ultracentrifuge

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ultracentrifuge

 [ul″trah-sen´trĭ-fūj]
the centrifuge used in ultracentrifugation.
Miller-Keane Encyclopedia and Dictionary of Medicine, Nursing, and Allied Health, Seventh Edition. © 2003 by Saunders, an imprint of Elsevier, Inc. All rights reserved.

ul·tra·cen·tri·fuge

(ŭl'tră-sen'tri-fyūj),
A high-speed centrifuge (up to 100,000 rpm) by means of which large molecules, for example, of protein or nucleic acids, are caused to sediment at practicable rates; used for determinations of molecular weights, separation of large molecules, criteria of homogeneity of large molecules, conformational studies, etc.
Farlex Partner Medical Dictionary © Farlex 2012

ultracentrifuge

(ŭl′trə-sĕn′trə-fyo͞oj′)
n.
A high-velocity centrifuge used in the separation of colloidal or submicroscopic particles.

ul′tra·cen·trif′u·gal (-trĭf′yə-gəl, -trĭf′ə-gəl) adj.
ul′tra·cen·trif′u·gal·ly adv.
ul′tra·cen′tri·fu·ga′tion (-fyo͝o-gā′shən) n.
The American Heritage® Medical Dictionary Copyright © 2007, 2004 by Houghton Mifflin Company. Published by Houghton Mifflin Company. All rights reserved.

ul·tra·cen·tri·fuge

(ŭl'tră-sen'tri-fyūj)
A high-speed centrifuge by means of which large molecules (e.g., of protein or nucleic acids) are caused to sediment at practicable rates.
Medical Dictionary for the Health Professions and Nursing © Farlex 2012

ultracentrifuge

A device for rotating small containers at extremely high speed so as to expose the liquid contents to powerful centrifugal force, of the order of 100,000 g. Ultracentrifuges are used to separate particles of molecular size and determine molecular weights.
Collins Dictionary of Medicine © Robert M. Youngson 2004, 2005

ultracentrifuge

a machine capable of spinning a rotor at speeds of up to 50 000 revolutions per minute, producing up to 500 000 g forces. The high speeds enable the separation of tiny particles, which are identified by the rate at which they move down the centrifuge tube. The unit of rate is called the Svedberg (S), after the inventor of the ultracentrifuge. Thus RIBOSOMES are found to consist of two subunits after ultracentrifugation, called 30S and 50S. See also DENSITY-GRADIENT CENTRIFUGATION, DIFFERENTIAL CENTRIFUGATION, MICROSOMAL FRACTION.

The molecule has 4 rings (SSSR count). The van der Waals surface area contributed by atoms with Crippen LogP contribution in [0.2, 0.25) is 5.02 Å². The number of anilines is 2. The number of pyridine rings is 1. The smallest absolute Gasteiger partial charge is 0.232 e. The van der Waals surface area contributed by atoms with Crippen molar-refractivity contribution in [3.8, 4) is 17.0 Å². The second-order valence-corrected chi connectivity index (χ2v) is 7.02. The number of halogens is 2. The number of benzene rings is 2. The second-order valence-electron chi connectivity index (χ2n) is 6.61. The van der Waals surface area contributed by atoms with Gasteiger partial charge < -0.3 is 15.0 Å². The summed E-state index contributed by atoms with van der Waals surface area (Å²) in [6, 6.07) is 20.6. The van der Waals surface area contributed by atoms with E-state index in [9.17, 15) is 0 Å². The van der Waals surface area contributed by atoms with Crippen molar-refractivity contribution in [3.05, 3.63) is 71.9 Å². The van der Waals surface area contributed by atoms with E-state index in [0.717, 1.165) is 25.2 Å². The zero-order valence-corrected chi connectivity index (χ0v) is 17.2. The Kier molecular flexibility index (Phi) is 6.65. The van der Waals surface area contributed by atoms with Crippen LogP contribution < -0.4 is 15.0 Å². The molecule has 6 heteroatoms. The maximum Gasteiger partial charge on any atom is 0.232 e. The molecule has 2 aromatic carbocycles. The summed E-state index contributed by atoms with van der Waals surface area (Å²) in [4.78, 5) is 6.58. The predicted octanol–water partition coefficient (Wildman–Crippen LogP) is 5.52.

Collins Dictionary of Biology, 3rd ed. © W. G. Hale, V. A. Saunders, J. P. Margham 2005

ul·tra·cen·tri·fuge

(ŭl'tră-sen'tri-fyūzh)
A high-speed centrifuge by means of which large molecules sediment at practicable rates.
Medical Dictionary for the Dental Professions © Farlex 2012
References in periodicals archive ?
Centrifuging blood and harvesting the plasma from the ultracentrifuged microhematocrit tubes appears to be an appropriate means of obtaining sufficient sample volumes to perform plasma biochemical testing on patients as small as 50 g.
Difference, mean (SD) Analyte and Indirect ISE Direct ISE correction (ultracentrifuged) (mmol/L)--formula- formula (a) --formula-corrected corrected value (mmol/L) value (mmol/L) [Na.sup.+] F1 -4 (1.90) -3 (2.4) F2 -2 (2.3) -1 (2.6) F3 0 (1.9) 1 (3.2) [Cl.sup.-] F4 -1 (1.8) 2 (2.6) F5 -1 (1.5) 2 (2.5) [K.sup.+] F6 -0.11 (0.14) 0.01 (0.16) F7 -0.16 (0.08) 0.08 (0.22) (a) F1, F2, F4, and F6 are published correction formulas.
Three serum samples with albumin concentrations 650 [micro]mol/L were ultracentrifuged at 141 000g for 24 h or at 230 000g for 19 h.
To evaluate the stability of ultracentrifuged samples, 17 replicates were analyzed by the 5-, 1-, and 0.23-mL [beta]-quantification methods.
However, apo B concentrations in the ultracentrifuged sample tended to be higher than those measured in the immunoseparated filtrate, especially at mean LDL-apo B concentrations >~1.0 g/L (Fig.
Then it was ultracentrifuged in a Beckman L7 ultracentrifuge at 100 OOOg for 30 min at 4 [degrees]C.